Getting down to serious business, the Los Angeles City Council's Budget and Finance Committee on Monday recommended that cuts be made to the police and fire department -- sacred cows in city budgeting -- as well as to council offices, including the mayor's.
The city is operating $208.5 million in the red and must make drastic cuts to make its fiscal budget by July. City Administrative Officer Miguel Santana is recommending 1,500 city-worker layoffs as well as the elimination of the the Human Relations Commission, Commission on the Status of Women, the Children, Youth and Families Commission, the departments of Disability and Environmental Affairs, the Fire Department's next recruit class, and the Department of Cultural Affairs grants program.
"The city is facing a budget crisis unlike any crisis that it has ever experienced," Santana wrote to the council and the mayor. "The recession which began in 2008 caused deeper revenue declines than any post-World War II recession. The recession was much deeper than anticipated in the budget and has greatly affected the majority of the city's revenue categories."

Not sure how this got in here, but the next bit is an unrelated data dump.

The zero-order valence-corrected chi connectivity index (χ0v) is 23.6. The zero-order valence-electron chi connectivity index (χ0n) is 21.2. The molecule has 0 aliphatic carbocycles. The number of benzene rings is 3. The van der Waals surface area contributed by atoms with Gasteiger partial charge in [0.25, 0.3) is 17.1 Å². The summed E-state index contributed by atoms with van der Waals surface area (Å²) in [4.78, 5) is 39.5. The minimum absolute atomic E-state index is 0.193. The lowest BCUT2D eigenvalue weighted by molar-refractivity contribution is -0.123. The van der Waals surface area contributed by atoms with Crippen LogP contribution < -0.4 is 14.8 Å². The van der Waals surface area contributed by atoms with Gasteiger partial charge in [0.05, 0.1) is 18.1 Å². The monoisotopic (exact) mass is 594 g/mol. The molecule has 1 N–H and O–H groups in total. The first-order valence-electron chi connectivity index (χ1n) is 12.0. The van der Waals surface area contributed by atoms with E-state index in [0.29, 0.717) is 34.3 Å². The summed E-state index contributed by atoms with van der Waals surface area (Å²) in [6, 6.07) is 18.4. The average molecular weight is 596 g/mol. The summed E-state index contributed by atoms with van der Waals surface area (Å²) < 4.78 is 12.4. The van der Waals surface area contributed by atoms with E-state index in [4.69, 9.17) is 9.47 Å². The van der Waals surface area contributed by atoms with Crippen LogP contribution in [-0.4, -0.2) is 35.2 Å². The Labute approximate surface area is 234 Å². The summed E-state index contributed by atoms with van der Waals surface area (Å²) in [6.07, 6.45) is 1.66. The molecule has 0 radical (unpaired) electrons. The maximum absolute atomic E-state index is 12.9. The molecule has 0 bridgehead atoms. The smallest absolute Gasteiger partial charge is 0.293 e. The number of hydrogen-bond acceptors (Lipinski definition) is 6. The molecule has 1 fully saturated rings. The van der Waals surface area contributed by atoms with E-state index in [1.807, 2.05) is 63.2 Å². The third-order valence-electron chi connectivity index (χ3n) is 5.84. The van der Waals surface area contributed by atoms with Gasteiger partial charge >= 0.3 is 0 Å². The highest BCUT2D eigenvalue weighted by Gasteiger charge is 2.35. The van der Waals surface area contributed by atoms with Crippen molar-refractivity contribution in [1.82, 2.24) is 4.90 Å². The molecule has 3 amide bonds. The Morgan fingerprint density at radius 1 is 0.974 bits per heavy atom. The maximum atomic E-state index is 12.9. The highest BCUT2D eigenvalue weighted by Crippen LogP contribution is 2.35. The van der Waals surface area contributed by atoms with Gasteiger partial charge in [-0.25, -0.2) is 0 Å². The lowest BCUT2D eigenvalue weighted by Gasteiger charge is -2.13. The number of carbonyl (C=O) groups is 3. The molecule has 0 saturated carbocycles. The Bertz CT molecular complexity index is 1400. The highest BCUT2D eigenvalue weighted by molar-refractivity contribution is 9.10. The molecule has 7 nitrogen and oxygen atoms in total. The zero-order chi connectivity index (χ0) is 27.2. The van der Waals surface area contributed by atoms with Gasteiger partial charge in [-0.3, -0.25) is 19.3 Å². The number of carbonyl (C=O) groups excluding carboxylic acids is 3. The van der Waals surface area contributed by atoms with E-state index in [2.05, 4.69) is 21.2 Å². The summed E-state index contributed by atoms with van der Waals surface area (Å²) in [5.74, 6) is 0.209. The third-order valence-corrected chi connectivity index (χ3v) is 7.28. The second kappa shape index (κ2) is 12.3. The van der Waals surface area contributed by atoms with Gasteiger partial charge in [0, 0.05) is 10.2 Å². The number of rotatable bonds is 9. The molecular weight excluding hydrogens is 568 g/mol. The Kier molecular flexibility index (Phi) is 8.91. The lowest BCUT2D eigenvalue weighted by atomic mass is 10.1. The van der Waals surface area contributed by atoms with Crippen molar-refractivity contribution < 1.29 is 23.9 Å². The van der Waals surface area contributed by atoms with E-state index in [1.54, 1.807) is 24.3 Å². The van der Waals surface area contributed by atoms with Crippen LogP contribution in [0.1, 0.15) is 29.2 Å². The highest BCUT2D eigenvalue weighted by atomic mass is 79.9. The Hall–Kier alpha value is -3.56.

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Mayor Antonio Villaraigosa, however, seems to be resisting the bitter pill of layoffs, saying that they could be avoided if unions accepted pension and pay adjustments.
Also, cuts to the council's lavish spending -- including that of the mayor -- had not previously been on the table, amazingly. Council members enjoy the highest city salaries in the nation along with staffs of 17 to 25 each, up to eight cars (gas included) per office, and as much as $2 million a year each for whatever they wish.
The Budget and Finance Committee includes council members Bernard Parks, Greig Smith, Jose Huizar, Bill Rosendahl and Paul Koretz. Parks said the the police and fire departments take up 80 percent of city spending.
"If 80 percent of the budget is untouched, it's impossible to get to July 1 with a reserve fund and be solvent,'' Parks said.